Can Cannon classified as NFA-regulated

The Can Cannon on display at a January 2015 trade show in Las Vegas. (Screenshot: IraqVeteran8888)

The Can Cannon loaded with what looks like an empty Sprite can on display at a January 2015 trade show in Las Vegas. (Photo: IraqVeteran8888)

The Can Cannon by X Products has been classified by federal regulators as a prohibited item under federal law when paired with a rifle or pistol lower, the company announced Monday.

“[T]he Can Cannon as currently produced is in and of itself not a firearm and not controlled, however when placed on a rifle receiver is considered a (SBR) short barrel rifle, and when placed on a pistol (AOW) Any Other Weapon,” the company informed its customers on what the Bureau of Alcohol Tobacco Firearms and Explosives determined.

X Products said it is working on a solution to alter the design so that it remains unregulated under the National Firearm Act. The Oregon company has updated its product page to reflect the current classification.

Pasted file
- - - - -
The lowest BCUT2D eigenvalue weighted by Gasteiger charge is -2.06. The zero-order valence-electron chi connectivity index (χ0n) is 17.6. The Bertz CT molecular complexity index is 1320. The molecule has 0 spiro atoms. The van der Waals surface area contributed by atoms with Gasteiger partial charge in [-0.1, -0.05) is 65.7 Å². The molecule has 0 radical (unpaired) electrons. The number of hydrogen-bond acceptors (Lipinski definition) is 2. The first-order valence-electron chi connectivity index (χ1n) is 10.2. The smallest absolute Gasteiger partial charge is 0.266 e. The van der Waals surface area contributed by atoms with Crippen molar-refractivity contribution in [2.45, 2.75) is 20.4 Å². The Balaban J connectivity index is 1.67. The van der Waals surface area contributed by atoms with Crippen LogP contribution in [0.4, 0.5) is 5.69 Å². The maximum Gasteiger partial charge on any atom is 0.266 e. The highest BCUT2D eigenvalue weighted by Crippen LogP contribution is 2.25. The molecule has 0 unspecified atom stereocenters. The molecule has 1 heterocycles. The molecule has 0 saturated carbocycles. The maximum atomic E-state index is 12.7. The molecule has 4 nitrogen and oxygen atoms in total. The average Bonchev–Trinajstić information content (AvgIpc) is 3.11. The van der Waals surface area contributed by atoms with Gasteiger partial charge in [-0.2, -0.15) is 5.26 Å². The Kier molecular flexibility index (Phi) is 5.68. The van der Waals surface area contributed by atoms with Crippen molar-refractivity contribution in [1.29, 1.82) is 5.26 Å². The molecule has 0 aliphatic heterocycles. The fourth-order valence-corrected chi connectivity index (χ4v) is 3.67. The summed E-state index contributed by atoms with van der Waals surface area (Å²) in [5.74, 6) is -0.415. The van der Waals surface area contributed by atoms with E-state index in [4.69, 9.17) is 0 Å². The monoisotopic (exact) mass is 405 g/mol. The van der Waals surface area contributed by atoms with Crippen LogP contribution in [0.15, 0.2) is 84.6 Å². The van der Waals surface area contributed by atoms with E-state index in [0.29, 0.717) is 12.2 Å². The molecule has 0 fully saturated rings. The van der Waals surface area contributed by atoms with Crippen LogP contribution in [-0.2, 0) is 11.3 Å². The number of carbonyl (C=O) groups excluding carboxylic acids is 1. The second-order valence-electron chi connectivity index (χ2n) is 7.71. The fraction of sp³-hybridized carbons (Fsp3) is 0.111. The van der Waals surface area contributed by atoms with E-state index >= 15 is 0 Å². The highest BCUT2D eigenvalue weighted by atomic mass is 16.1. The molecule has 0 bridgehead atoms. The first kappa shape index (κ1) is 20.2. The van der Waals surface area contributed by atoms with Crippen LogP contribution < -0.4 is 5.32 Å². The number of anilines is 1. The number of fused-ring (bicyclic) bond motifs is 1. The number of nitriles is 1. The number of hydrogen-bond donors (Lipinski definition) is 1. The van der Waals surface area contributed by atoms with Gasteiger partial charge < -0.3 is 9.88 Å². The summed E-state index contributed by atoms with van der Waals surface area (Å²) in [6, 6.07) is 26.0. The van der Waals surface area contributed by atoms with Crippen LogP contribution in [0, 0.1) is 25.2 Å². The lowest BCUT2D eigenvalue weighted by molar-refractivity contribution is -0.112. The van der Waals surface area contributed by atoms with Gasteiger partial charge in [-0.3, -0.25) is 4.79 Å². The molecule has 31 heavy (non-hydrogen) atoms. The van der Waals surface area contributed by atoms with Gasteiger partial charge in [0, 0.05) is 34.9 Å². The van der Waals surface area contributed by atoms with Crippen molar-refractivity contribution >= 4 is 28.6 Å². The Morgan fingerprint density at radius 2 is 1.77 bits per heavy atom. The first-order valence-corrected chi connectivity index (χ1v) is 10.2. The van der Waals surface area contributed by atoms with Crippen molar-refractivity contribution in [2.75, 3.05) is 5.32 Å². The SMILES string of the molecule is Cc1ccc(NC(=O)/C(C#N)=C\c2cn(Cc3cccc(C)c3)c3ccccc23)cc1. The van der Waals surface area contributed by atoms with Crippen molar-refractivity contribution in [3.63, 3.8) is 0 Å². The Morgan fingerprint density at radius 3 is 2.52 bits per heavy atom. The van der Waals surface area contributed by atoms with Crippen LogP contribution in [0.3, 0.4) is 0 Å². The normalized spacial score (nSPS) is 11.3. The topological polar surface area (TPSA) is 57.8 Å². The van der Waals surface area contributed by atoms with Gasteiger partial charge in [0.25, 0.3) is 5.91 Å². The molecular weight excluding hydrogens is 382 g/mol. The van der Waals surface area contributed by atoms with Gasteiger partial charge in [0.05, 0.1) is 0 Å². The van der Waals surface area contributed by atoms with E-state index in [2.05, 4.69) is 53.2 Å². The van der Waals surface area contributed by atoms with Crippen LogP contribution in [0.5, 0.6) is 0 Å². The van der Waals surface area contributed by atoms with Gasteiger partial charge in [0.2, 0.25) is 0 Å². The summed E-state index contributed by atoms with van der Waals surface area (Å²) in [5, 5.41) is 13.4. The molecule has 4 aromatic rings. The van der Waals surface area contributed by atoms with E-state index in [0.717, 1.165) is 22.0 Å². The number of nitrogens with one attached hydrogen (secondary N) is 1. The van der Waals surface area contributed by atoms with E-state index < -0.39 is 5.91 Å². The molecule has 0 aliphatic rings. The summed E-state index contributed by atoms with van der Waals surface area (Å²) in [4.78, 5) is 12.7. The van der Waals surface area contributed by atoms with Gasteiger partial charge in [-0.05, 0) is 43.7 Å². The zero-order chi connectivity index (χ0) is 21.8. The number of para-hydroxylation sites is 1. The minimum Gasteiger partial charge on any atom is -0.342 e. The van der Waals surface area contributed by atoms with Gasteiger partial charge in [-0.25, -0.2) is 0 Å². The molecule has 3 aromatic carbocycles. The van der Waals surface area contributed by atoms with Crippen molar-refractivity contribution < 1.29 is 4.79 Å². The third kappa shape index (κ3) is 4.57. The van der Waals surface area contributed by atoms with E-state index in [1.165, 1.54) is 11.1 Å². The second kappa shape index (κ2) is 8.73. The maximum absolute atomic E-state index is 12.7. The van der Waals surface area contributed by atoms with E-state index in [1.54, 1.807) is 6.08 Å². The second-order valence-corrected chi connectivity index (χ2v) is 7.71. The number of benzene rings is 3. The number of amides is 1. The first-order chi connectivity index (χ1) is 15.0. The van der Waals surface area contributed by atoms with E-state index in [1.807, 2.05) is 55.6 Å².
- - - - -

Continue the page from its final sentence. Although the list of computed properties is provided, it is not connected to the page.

(Click to enlarge)

(Click to enlarge)

X Products — and by extension Can Cannon owners — will have to wait up to 120 days for a resolution. If the alteration or alterations are accepted X Products will service existing Can Cannons for $20 and issue each customer a $20 credit for blank rounds.

The Can Cannon, launched last year, uses .223 Remington/5.56 NATO rifle blanks to launch standard soda cans into the air. These flying drinks can be used as shotgun targets or just fired for distance. The Can Cannon also does wonders with tennis balls.

Priced at $399 it’s a moderately affordable range toy, but with tax stamps and other regulations attached, loses a lot of appeal.

X Products could not be reached in time for publication.